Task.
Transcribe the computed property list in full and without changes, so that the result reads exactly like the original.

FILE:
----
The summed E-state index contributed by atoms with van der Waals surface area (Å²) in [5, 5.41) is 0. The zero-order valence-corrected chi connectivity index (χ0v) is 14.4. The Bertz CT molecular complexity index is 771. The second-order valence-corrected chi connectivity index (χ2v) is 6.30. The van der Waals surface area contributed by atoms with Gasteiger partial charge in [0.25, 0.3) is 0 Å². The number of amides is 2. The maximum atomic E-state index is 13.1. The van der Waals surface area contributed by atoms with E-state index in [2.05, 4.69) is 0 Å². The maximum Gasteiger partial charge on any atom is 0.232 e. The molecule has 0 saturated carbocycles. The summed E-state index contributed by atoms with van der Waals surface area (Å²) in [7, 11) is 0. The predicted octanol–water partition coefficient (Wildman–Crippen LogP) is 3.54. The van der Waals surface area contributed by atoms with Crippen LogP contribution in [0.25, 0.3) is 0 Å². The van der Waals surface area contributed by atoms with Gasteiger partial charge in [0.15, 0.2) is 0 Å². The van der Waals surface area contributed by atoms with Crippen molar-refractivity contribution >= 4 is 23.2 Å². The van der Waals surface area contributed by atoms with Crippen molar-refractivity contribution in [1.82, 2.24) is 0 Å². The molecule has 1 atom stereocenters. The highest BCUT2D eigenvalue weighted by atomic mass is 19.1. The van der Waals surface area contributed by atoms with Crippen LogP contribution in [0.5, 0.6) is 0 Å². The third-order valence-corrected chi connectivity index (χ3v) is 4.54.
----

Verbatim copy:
The summed E-state index contributed by atoms with van der Waals surface area (Å²) in [5, 5.41) is 0. The zero-order valence-corrected chi connectivity index (χ0v) is 14.4. The Bertz CT molecular complexity index is 771. The second-order valence-corrected chi connectivity index (χ2v) is 6.30. The van der Waals surface area contributed by atoms with Gasteiger partial charge in [0.25, 0.3) is 0 Å². The number of amides is 2. The maximum atomic E-state index is 13.1. The van der Waals surface area contributed by atoms with E-state index in [2.05, 4.69) is 0 Å². The maximum Gasteiger partial charge on any atom is 0.232 e. The molecule has 0 saturated carbocycles. The summed E-state index contributed by atoms with van der Waals surface area (Å²) in [7, 11) is 0. The predicted octanol–water partition coefficient (Wildman–Crippen LogP) is 3.54. The van der Waals surface area contributed by atoms with Crippen LogP contribution in [0.25, 0.3) is 0 Å². The van der Waals surface area contributed by atoms with Gasteiger partial charge in [0.15, 0.2) is 0 Å². The van der Waals surface area contributed by atoms with Crippen molar-refractivity contribution >= 4 is 23.2 Å². The van der Waals surface area contributed by atoms with Crippen molar-refractivity contribution in [1.82, 2.24) is 0 Å². The molecule has 1 atom stereocenters. The highest BCUT2D eigenvalue weighted by atomic mass is 19.1. The van der Waals surface area contributed by atoms with Crippen LogP contribution in [0.5, 0.6) is 0 Å². The third-order valence-corrected chi connectivity index (χ3v) is 4.54.